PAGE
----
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MISSED DEADLINES, TESTS & FINAL EXAM Medical Issues: For SOC246H1, please note that requests for medically based exemptions for the assignment, test and final exam must be accompanied by a U. of T. medical form, signed in legible handwriting and completely filled out with address and CPSO registration number. The original form must be given to me in person. Forms that are scanned or Xeroxed will not be accepted. The U. of T medical form is available at www.healthservice.utoronto.ca/pdfs/medcert.htm Missed test/examination/deadlines: You must take the test and the final exam as scheduled. The only exception is when a student meets conditions that will be accepted by the University. You must take a make-up test as soon as possible, usually within the 6 days following the test date. Making up the final exam requires an application through your registrar. Please notify me promptly if you miss the test/assignment deadlines and provide documentation as soon as possible. Under university regulations I am not required to give make-up tests or provide extensions if the student informs me of her/his circumstance more than 7 days after the missed test or assignment due date or gives me a medical excuse more than 7 days after the missed test or assignment due date. If you miss a test or the final exam without proper documentation, you will receive a grade of zero for the missed test or final exam. These grades of zero will be included in your total grade. ACADEMIC INTEGRITY Students are expected to know and adhere to the University’s principles of academic integrity. Any act of plagiarism or other unethical behavior will be addressed in accordance with University guidelines. Students should be aware that turning in an old paper, or large parts thereof, for credit in a second course, is considered an academic offense. Please see the “Code of Behaviour on Academic Matters” (http://www.governingcouncil.utoronto.ca/policies/behaveac.htm) for specific information on academic integrity at the U of T.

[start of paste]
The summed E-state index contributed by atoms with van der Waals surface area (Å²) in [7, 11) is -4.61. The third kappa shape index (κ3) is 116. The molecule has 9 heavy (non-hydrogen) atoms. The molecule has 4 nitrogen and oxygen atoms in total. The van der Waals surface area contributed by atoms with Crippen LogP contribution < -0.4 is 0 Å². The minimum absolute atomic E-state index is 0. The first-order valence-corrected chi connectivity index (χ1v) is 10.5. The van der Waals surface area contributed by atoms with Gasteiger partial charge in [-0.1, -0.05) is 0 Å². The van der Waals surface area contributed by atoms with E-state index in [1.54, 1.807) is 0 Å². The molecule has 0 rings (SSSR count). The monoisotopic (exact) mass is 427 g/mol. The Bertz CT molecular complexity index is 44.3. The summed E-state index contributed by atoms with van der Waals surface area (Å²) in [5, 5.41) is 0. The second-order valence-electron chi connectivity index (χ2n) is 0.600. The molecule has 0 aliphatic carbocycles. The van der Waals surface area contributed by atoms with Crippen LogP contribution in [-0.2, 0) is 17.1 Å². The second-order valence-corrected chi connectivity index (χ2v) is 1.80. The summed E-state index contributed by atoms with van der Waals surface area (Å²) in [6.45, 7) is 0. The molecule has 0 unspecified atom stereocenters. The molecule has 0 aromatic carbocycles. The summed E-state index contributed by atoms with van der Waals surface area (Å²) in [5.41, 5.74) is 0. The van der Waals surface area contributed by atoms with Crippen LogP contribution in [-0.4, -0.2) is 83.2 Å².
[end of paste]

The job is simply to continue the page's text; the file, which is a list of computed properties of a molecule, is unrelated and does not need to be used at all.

SCHEDULE AND READINGS Class 1, January 11 Introduction to the course No Reading Class 2, January 18 Key theories and concepts in the study of aging Reading: “The Seductiveness of Agelessness”, Molly Andrews, Ageing and Society, 1999. (BLACKBOARD) “Life Course: Innovations and Challenges for Social Research”, Walter R. Heinz and Helga Kruger, Current Sociology, 2001. (BLACKBOARD)

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Class 3, January 25 Population aging in international context, part I Reading: “Misconceptions and Misapprehensions about Population Aging”, Ellen M. Gee, International Journal of Epidemiology, 2002. (BLACKBOARD) Class 4, February 1 Population aging in international context, part II Reading: “Mature Societies: Planning for our Future Selves”, Sarah Harper, Daedalus, 2006. (BLACKBOARD) *DUE: Paper, preliminary assignment part I (single paragraph answering: what question will your paper address?)* Class 5, February 8 Aging and health Reading: “Aging, Natural Death, and the Compression of Morbidity”, James F. Fries, The New England Journal of Medicine, 1980. (BLACKBOARD) “The Health Transition: The Cultural Inflation of Morbidity during the Decline or Mortality”, S. Ryan Johansson, Health Transition Review, 1991. (BLACKBOARD) “The Living Dead? The Construction of People with Alzheimer’s Disease as Zombies”, Susan M. Behuniak, Ageing and Society, 2011. (BLACKBOARD)

Class 6, February 15 *IN-CLASS TEST*

READING WEEK – NO CLASS FEBRUARY 22 Class 7, FEBRUARY 29 Aging and family relationships Reading: “Exchange and Reciprocity among Two Generations of Japanese and American Women”, Hiroko Akiyama, Toni C. Antonucci, and Ruth Campbell, 2009 (in The Cultural Context of Aging, 3rd Ed., web book). (BLACKBOARD) “A Study of Sexuality and Health among Older Adults in the United States”, The New England Journal of Medicine, 2007. (BLACKBOARD)